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5 Tips for Dealing with Suppliers and Prototypers

Dealing with suppliers and prototypers can be tricky.

How do you guarantee that they really understand what you need them to produce? How do you know who to trust or what their quality will be like - or if you’re paying too much?

Navigating this landscape can cause headaches, and no-one wants to be disappointed by a sample that doesn’t meet their expectations. Here at Bayly Group, our industrial designers and engineers can relieve the burden from you by using our experience and contacts to get the best result for you.

But what if you’re flying solo? Here are our top 5 tips for dealing with suppliers.

Tip 1 - Ask the ‘dumb’ questions

No-one likes feeling uninformed or exposing their inexperience. But often, asking the ‘dumb’ questions can be exactly what you need to do to get important details, prevent incorrect assumptions, and get the best outcome for your product. Whenever our team are dealing with new technologies or materials, we often begin our conversations with ‘I’m going to ask a lot of dumb questions…’
We find most suppliers really appreciate the interest, honesty, and thoroughness of our inquiry. This builds a good relationship, strong understanding and sets the scene for open, ongoing collaboration. When it comes to guaranteeing you’re making the best decisions for your product, there’s no such thing as a dumb question.

Tip 2 - Use lots of visuals

When it comes to specifying your product, more IS more. The more avenues for misunderstanding you can remove by using visuals, the better.
So much can get lost in translation, interpretation, and the handovers within the supplier’s company from sales to technical staff. So if a picture is worth a thousand words, a well-thought-out drawing is worth two thousand.

It’s also important to make sure these drawings have all the important detail. Why not just send a drawing and type the specifics in an email or tell them over the phone? It’s likely that the drawing will be printed and make it’s way through the supplier’s factory without the email / phone call notes. This is why we minimise the potential for miscommunication by ensuring every important detail makes it onto the drawings - even if we’ve already told someone over the phone.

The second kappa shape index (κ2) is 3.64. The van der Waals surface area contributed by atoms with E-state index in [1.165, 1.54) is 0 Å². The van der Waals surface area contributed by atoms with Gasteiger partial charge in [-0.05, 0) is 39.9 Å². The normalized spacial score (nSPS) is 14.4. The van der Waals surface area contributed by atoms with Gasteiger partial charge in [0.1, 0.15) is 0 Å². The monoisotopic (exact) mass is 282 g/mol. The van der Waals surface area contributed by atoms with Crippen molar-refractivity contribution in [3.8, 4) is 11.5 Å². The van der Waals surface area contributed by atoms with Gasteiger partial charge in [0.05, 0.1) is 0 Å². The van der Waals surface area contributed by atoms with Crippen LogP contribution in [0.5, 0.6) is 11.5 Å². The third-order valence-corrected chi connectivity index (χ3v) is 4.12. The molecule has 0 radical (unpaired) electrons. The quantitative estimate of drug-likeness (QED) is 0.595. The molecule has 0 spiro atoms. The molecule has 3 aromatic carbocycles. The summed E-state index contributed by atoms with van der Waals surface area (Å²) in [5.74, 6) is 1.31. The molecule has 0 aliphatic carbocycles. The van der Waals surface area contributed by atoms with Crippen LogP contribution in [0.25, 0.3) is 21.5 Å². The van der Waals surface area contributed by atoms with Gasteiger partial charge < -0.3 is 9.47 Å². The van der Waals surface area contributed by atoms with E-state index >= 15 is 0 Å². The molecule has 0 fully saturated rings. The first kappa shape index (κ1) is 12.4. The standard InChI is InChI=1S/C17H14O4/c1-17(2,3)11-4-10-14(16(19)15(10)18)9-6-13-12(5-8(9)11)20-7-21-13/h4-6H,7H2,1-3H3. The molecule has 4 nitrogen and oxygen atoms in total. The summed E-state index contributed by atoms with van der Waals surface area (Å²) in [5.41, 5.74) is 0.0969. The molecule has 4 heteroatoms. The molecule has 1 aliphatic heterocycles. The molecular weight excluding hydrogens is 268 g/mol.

Tip 3: Use standard methods of specification

Tolerances, colours, paint types, material grades, material hardness, surface finish ... there are standards for just about everything nowadays. We have drawers full of standard samples, and our suppliers and prototypers have corresponding, identical ones, so we know that we are talking about the same thing.

Examples of specification vocabulary:
Colour: Pantone
Each colour has a specific number and you can buy a swatch to ensure you’re looking at what the supplier is looking at. Specification eg. ‘Pantone 636’
Hardness: Shore Durometer
There are several hardness scales you can compare your product to. Shore A is most common for soft materials, and Shore D for hard materials. Specification eg. ‘Durometer 70, Shore A’
Materials: Name, composition, grade, (and standard where necessary)
Plastic specification eg. ‘ABS, 20% glass fiber reinforced, injection molding grade’
Steel specification eg. ‘Steel Plate - Grade 250, AS/NZS 3678:2011 compliant’

Tip 4 - Ask for samples and examples

Over time, Bayly have built a database of suppliers and prototypers who we trust as specialists for their particular operation. We know their work will be high quality, timely, appropriately priced, and that they will be good to work with. But without this, how do you know what to expect? Whenever we consider using a new supplier, we ask them for examples of their work and samples. Don’t be afraid to ask for examples of work they’ve done in the past, to boost your confidence that they can achieve what you need. And wherever possible, get them to send you physical samples for you to check before you commit too much.

Tip 5 - Get full, official quotes from several suppliers

Simple over-the-phone advice can be great for something indicative, but may leave out important (and potentially expensive) detail, which makes it hard to compare pricing from one company to another once you start getting to specifics. An official quote is also a great place to confirm the supplier’s interpretation of your needs. Thoroughly checking a supplier’s official quote is a very important process for us, and if you’re approaching them yourself, it’s absolutely your responsibility to ensure the details are clear, defined, and correct.

And if you’re struggling, give us a call!

We find that some suppliers are much more interested in dealing with a product design agency than with an individual. Bayly have had clients approach a supplier, only to receive minimal help or information. When Bayly contacted the supplier as their Product Design consultancy, we have been given a tour and the works.

We have go-to specialists for a wide variety of manufacturing and prototyping needs from injection moulding, thermoforming and packaging, to electronics, woodwork, laser cutting, welding and more.

If you’re looking for assistance getting your next product design prototyped or into production, or would like more information for developing a new product, contact our Melbourne Product Design team today at This email address is being protected from spambots. You need JavaScript enabled to view it. or give us a call on +61 3 9413 9000. We’d love to chat!

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Australian Synchrotron

The Pantone Colour swatch is a common tool used to communicate specific colours with a supplier 


Australian Synchrotron

Examples of prototype samples


  Australian Synchrotron

 Materials need to be specified for the supplier whether it be plastic, metal or composite.